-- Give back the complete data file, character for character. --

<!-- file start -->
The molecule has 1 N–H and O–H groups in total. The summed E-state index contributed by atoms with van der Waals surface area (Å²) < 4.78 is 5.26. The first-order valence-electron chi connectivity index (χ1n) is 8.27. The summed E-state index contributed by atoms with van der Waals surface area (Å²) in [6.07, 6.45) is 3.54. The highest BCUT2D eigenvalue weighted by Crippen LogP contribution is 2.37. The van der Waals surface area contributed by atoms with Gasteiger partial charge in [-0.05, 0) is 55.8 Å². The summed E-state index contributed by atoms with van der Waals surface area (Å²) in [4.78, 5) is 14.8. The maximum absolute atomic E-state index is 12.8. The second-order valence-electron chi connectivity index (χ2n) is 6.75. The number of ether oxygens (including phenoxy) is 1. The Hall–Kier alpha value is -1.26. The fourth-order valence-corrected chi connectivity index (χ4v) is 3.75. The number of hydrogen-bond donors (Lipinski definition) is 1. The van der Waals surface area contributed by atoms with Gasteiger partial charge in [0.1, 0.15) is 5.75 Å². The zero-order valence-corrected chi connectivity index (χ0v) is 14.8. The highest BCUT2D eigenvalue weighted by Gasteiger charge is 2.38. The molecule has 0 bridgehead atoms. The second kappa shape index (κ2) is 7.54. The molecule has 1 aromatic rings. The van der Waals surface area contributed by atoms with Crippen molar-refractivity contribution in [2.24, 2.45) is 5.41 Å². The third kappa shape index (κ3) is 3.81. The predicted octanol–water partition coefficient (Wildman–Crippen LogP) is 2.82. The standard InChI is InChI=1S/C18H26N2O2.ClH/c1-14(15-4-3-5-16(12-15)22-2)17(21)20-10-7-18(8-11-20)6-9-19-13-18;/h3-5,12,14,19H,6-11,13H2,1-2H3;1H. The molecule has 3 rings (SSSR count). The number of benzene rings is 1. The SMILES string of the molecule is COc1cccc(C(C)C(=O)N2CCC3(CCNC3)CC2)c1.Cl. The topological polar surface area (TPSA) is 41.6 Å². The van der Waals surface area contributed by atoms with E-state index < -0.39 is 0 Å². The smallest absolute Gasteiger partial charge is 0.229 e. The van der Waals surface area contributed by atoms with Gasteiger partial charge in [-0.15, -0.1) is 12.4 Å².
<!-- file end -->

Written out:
The molecule has 1 N–H and O–H groups in total. The summed E-state index contributed by atoms with van der Waals surface area (Å²) < 4.78 is 5.26. The first-order valence-electron chi connectivity index (χ1n) is 8.27. The summed E-state index contributed by atoms with van der Waals surface area (Å²) in [6.07, 6.45) is 3.54. The highest BCUT2D eigenvalue weighted by Crippen LogP contribution is 2.37. The van der Waals surface area contributed by atoms with Gasteiger partial charge in [-0.05, 0) is 55.8 Å². The summed E-state index contributed by atoms with van der Waals surface area (Å²) in [4.78, 5) is 14.8. The maximum absolute atomic E-state index is 12.8. The second-order valence-electron chi connectivity index (χ2n) is 6.75. The number of ether oxygens (including phenoxy) is 1. The Hall–Kier alpha value is -1.26. The fourth-order valence-corrected chi connectivity index (χ4v) is 3.75. The number of hydrogen-bond donors (Lipinski definition) is 1. The van der Waals surface area contributed by atoms with Gasteiger partial charge in [0.1, 0.15) is 5.75 Å². The zero-order valence-corrected chi connectivity index (χ0v) is 14.8. The highest BCUT2D eigenvalue weighted by Gasteiger charge is 2.38. The molecule has 0 bridgehead atoms. The second kappa shape index (κ2) is 7.54. The molecule has 1 aromatic rings. The van der Waals surface area contributed by atoms with Crippen molar-refractivity contribution in [2.24, 2.45) is 5.41 Å². The third kappa shape index (κ3) is 3.81. The predicted octanol–water partition coefficient (Wildman–Crippen LogP) is 2.82. The standard InChI is InChI=1S/C18H26N2O2.ClH/c1-14(15-4-3-5-16(12-15)22-2)17(21)20-10-7-18(8-11-20)6-9-19-13-18;/h3-5,12,14,19H,6-11,13H2,1-2H3;1H. The molecule has 3 rings (SSSR count). The number of benzene rings is 1. The SMILES string of the molecule is COc1cccc(C(C)C(=O)N2CCC3(CCNC3)CC2)c1.Cl. The topological polar surface area (TPSA) is 41.6 Å². The van der Waals surface area contributed by atoms with E-state index < -0.39 is 0 Å². The smallest absolute Gasteiger partial charge is 0.229 e. The van der Waals surface area contributed by atoms with Gasteiger partial charge in [-0.15, -0.1) is 12.4 Å².